Year: 2010
Director: John Scheinfeld
Lennon and McCartney allegedly said that Nilsson was their favorite group, thinking he was a band, not a man. That sums up well the enigma of Harry Nilsson—always there but always missing. With rare footage and frank interviews, director John Scheinfeld fills in much of the missing parts on one of popular music’s greatest and strangest talents. For example, in 1972 Nilsson followed up his commercially successful Nilsson Schmilsson (containing the Grammy winning “Without You”) with the more self-indulgent album Son of Schmilsson containing one of the greatest break-up songs of all time, “You’re Breakin’ My Heart” (“…you’re tearing me apart, so fuck you.”)—Tim Basham

no-end-in-sight.jpg 43. No End In Sight
Year: 2007
Director: Charles Ferguson
After several years of fine and varied documentaries on Iraq, Ferguson came along to sum up the American side of the debacle—the fear, hubris and missed opportunities—with great efficiency. It’s an especially good, if infuriating primer for those who’ve grown exhausted of following daily reports from the Persian Gulf.—Robert Davis

queen-versailles.jpg 42. The Queen of Versailles
Year: 2012
Director: Lauren Greenfield
Lauren Greenfield only meant to take a few pictures of a very wealthy family in the midst of all their opulence. Her subjects were the Siegels—the self-made billionaire, the trophy wife, the eight not-as-maladjusted-as-you-might-think children, the monochromatic menagerie of animals. But once the family began opening up about their lives, the woman behind the camera decided to stick around a little while longer, positing that there might be more to this story than just infinity symbols for account balances. Her perseverance resulted in an alternately hilarious and heart-wrenching cautionary tale about the excesses of the American dream.—Tyler Chase

thunder-soul.jpg 41. Thunder Soul
Year: 2010
Director: Mark Landsman
During the early ’70s, there was a group in Houston that was acclaimed by some as the greatest funk band in the world. Amazingly enough, it was made up of high-school students, the Kashmere High School Stage Band. After 35 years, alumni return to give legendary band director Conrad “Prof” Johnson one more concert as he nears the end of his life. Mr. Holland’s Opus meets The Commitments, but real.—Michael Dunaway

waiting-room.jpg 40. The Waiting Room
Year: 2012
Director: Peter Nicks
A heart-wrenching wake-up call about the complex problems with our healthcare system in America. Director Peter Nicks chronicles patients who are waiting for treatment in a saftey-net hospital in Oakland, Calif. People living without health insurance talk about their hardships and struggles as they to find relief for their illnesses. A real eye-opener, The Waiting Room beautifully pieces together disparate stories that make us question our current healthcare system, and point us to reform. —Danielle Radin

restrepo.jpg 39. Restrepo
Year: 2010
Directors: Tim Hetherington, Sebastian Junger
CNN has called the Korengal Valley in Afghanistan the deadliest place on earth, and that’s where filmmakers spent time embedded with a platoon of U.S. soldiers during heavy combat. Dealing with at least four fire fights per day instills a close comradery among the troops that is especially evident when one of them is killed. The film’s title comes from a fallen comrade.—Tim Basham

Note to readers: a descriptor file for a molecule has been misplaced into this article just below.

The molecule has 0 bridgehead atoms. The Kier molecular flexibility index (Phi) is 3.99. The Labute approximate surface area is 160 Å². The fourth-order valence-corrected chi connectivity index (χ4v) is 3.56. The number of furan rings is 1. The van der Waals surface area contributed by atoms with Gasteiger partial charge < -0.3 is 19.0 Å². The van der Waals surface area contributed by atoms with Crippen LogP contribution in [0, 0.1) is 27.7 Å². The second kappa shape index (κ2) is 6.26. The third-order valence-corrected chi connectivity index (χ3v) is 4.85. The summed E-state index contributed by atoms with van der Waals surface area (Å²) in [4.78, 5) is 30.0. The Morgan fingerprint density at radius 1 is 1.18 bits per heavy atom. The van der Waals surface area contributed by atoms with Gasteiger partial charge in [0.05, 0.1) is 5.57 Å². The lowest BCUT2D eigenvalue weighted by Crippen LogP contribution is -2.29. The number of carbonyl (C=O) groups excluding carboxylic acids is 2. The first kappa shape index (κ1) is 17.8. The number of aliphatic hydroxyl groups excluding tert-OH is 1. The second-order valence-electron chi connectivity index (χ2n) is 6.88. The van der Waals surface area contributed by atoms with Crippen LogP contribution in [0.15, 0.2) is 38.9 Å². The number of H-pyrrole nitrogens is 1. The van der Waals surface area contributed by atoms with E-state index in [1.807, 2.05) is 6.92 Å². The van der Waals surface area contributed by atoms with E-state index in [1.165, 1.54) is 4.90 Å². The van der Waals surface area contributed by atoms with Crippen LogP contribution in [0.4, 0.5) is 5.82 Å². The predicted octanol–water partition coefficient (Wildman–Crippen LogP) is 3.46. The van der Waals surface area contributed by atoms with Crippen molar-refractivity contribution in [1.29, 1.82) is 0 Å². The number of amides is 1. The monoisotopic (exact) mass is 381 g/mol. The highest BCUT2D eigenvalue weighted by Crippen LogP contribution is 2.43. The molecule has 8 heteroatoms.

semper-fi.jpg 38. Semper Fi: Always Faithful
Year: 2011
Directors: Rachel Libert, Tony Hardmon
Just what did they know? And when did they know it? These are two questions that dominate much of the documentary Semper Fi: Always Faithful. The “they” is the U.S. government and more specifically the officials who administered the Camp Lejeune Marine Corps base, located in North Carolina. The “what” is part of the mystery uncovered in this rich film likely to factor into the awards discussion as the year draws to a close.—Jonathan Hickman

brooklyn-castle.jpg 37. Brooklyn Castle
Year: 2012
Director: Katie Dellamaggiore
The subject of Brooklyn Castle sounds like the premise for a soppy, Oscar-baiting drama. At I.S. 138 in Brooklyn, New York, a competitive chess program has helped an extraordinary number of lower-income inner city students improve their standings in life. But this documentary is all real, which makes the triumphs and failures of these kids all the more affecting. Featuring a delightful roster of vibrant young people and a timely exploration of how budget cuts are harming extracurricular programs, it may be the best school doc since Resolved.—Dan Schindel

fambul-tok.jpg 36. Fambul Tok
Year: 2011
Director: Sara Terry
People of the African nation of Sierra Leone practice an ancient ritual of family talk called Fambul Tok in this incredible documentary. Citizens whose lives were horrifically changed by civil war, where family members became killers of their own families, where torture and cruelty were every day occurrences, demonstrate a remarkable amount of tolerance and forgiveness as they gather to heal the emotional scars of war. Even though the fighting was over, rapists and murderers would walk among the victims and victims’ families with impunity. But instead of imprisonment, the perpetrators would be reconciled with the citizenry through Fambul Tok. Sierra Leone, we learn, has a saying that sums it up best. “There is no place to throw away a bad child.”—Tim Basham